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Phil Remington

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  1. I fished low for many years, on blackfish ledges, raising my leg as the swells past and listening for the call of "water". Its always sad when someone is lost, Rockfishing remains, by far, the most dangerous sport in the country. 8 people a year die in NSW alone. On reflection, 40 years ago no one wore wore life jackets, though even back then I did fish with a few blokes who wore helmets, if you can swim, and you get swept off, your main risk is always being knocked unconscious.
  2. Hi Waza, yeah I remember the "Block" ladder. Always seemed hairy. I've heard it's not there any more. I've heard of a few people lost at Diamond Bay over the years. I'd always assumed they were fishing up high, in big seas and so on. In some ways fishing the low platforms seemed safer (assuming you didn't fall getting there!). If you waited, watched and read the the water, you probably choose not to fish. Of course a rouge wave would get you every now and then, (I've been bowled over a number of times!) but if you kept your head, short of a few cuts and scratches , you'd get back in.
  3. Hey Waza, I was never a fan of that ladder either. I fished it a bit, some times there was a piece of rope someone had left attached to one of the pegs, (you've got a good memory!) and sometimes not. Never saw anyone get any Reds off the platform I must say, saw a few good groper, pigs and plenty of guys live baiting for Kings and Jewies. I fished "Green Ledge" lots for Blackfish. (caught a good size Salmon there once on a "streamer" bait of cabbage!). I'd also keep my "cleats" on to cross that ledge to the main platform , it was a wet and slippery dash across alright, the cable strung a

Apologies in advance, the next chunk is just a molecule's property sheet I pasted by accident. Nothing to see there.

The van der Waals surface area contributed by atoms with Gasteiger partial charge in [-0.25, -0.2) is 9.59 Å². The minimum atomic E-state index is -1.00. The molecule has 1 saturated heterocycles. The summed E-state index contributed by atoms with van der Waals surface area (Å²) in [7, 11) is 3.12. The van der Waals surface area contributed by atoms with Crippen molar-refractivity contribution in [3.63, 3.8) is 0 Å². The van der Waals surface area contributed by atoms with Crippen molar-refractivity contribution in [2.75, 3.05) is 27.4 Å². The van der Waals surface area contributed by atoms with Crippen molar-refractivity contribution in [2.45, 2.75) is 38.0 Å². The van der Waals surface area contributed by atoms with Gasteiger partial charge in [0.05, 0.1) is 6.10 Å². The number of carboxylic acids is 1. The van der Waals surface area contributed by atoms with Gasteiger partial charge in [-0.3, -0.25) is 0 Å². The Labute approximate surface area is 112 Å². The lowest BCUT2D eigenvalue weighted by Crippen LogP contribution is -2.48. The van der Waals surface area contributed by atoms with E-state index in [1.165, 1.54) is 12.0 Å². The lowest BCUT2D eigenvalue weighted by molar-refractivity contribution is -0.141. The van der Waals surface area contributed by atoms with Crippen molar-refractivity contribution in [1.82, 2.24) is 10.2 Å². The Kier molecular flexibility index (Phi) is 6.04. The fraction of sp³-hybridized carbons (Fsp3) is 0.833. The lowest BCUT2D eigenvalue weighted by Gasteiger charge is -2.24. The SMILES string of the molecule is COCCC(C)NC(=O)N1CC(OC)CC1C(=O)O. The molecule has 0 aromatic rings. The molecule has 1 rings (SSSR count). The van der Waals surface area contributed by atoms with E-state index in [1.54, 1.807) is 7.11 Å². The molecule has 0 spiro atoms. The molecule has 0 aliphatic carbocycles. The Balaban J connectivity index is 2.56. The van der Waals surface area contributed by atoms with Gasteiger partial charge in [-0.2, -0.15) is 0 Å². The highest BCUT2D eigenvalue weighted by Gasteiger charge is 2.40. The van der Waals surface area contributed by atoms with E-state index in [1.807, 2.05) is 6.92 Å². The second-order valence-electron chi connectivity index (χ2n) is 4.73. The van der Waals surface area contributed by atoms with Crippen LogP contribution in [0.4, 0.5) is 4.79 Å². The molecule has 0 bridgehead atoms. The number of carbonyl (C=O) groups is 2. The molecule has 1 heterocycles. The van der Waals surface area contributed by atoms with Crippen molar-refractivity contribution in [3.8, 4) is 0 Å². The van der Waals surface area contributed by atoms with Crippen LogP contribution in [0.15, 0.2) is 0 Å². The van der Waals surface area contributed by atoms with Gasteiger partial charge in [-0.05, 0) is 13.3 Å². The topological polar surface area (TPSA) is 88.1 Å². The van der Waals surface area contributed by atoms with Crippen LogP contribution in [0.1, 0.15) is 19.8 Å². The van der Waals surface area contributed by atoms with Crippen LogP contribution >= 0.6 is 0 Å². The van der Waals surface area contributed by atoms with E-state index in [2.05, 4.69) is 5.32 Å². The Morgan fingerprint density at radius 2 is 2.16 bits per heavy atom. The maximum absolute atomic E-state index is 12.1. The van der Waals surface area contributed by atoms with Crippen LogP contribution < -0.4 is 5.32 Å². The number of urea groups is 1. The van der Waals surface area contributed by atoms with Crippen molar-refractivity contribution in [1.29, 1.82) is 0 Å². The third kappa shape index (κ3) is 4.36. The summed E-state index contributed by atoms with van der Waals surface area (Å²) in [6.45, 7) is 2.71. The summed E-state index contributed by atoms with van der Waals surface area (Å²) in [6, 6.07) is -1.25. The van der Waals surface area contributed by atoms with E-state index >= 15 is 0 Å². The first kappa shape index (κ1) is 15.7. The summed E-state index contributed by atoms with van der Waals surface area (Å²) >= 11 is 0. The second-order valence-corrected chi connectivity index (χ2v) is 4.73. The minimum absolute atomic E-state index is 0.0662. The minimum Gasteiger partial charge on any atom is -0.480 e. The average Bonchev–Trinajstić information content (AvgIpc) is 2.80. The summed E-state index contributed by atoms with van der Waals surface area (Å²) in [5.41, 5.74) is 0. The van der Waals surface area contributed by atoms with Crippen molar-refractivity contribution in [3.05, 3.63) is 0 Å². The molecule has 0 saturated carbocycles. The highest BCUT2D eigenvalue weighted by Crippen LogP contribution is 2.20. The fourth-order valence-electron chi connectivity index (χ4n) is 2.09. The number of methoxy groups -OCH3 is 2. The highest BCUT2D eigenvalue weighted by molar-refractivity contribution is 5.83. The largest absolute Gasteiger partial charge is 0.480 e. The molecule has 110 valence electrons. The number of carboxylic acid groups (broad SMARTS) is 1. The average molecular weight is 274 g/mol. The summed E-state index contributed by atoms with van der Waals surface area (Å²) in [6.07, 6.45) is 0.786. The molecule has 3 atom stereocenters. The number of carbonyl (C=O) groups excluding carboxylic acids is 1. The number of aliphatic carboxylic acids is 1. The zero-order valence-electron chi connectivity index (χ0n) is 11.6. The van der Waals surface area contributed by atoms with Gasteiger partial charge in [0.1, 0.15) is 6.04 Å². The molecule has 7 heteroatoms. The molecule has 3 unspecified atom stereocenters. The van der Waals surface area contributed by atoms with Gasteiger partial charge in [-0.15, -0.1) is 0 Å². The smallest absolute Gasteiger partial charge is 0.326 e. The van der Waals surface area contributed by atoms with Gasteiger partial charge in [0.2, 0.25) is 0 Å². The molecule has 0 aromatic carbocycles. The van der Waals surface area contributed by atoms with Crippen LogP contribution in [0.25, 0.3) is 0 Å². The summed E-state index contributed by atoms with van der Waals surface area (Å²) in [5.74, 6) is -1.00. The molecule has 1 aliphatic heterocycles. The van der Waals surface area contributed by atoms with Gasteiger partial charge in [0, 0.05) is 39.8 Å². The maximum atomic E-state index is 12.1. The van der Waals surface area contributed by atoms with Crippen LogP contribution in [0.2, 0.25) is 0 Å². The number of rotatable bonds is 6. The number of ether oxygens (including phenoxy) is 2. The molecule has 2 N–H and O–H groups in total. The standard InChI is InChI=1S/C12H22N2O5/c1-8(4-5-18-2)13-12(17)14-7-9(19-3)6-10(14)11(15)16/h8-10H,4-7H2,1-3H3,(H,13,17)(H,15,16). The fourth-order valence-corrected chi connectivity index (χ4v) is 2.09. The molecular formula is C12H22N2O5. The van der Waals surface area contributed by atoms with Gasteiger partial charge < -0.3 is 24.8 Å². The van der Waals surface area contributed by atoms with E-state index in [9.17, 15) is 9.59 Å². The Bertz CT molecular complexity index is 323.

4. Hi Waza, I was wondering if you (or anyone else) ever fished Rosa Gully. The main platform up the end, where the small "murk" came out. At the Northern end at the base of the cliff there was a rope that went up to a small ledge. I never worked out if it was another way out (up) or if it was access to spots further North. I remember seeing some old iron pegs high on the cliff behind, but there was no other obvious way up. Also do you know if the little "murk" still pumps at all, like as an overflow.
  5. Thanks Waza, nice to meet a like minded fisho. Great to know also there's someone else out there who knows what it is to have those cliffs behind you, to watch the sun come up over the water. The Lighthouse sounds as hectic as it looked, I wonder if anyone has fished it since.? Also the Mattens, I've moved up the Northern Rivers, (none of that Hawkesbury Sandstone up here!), do people still fish it, or any of the other platforms?? Most of the people I see on the stones up here look like they're more likely to be washed off than know a call of "water". Sorry to hear your mobil
  6. Hey Waza, thanks for your stories from the Sydney Stones. It brought back a whole world I thought long forgotten. I've been searching on line for anyone who fished the rocks off Sydney in the late 70's and early 80's. I fished the harbour as a kid, for jackets, bream, Dory and the occasional slimy that came through. We did all the wharfs and 'private' jetties. Then when I was about 13 I finally made it over the headland at South Head. What I saw below totally changed my fishing life. I saw guys, knee deep in wash, right on the waters edge, pulling in f
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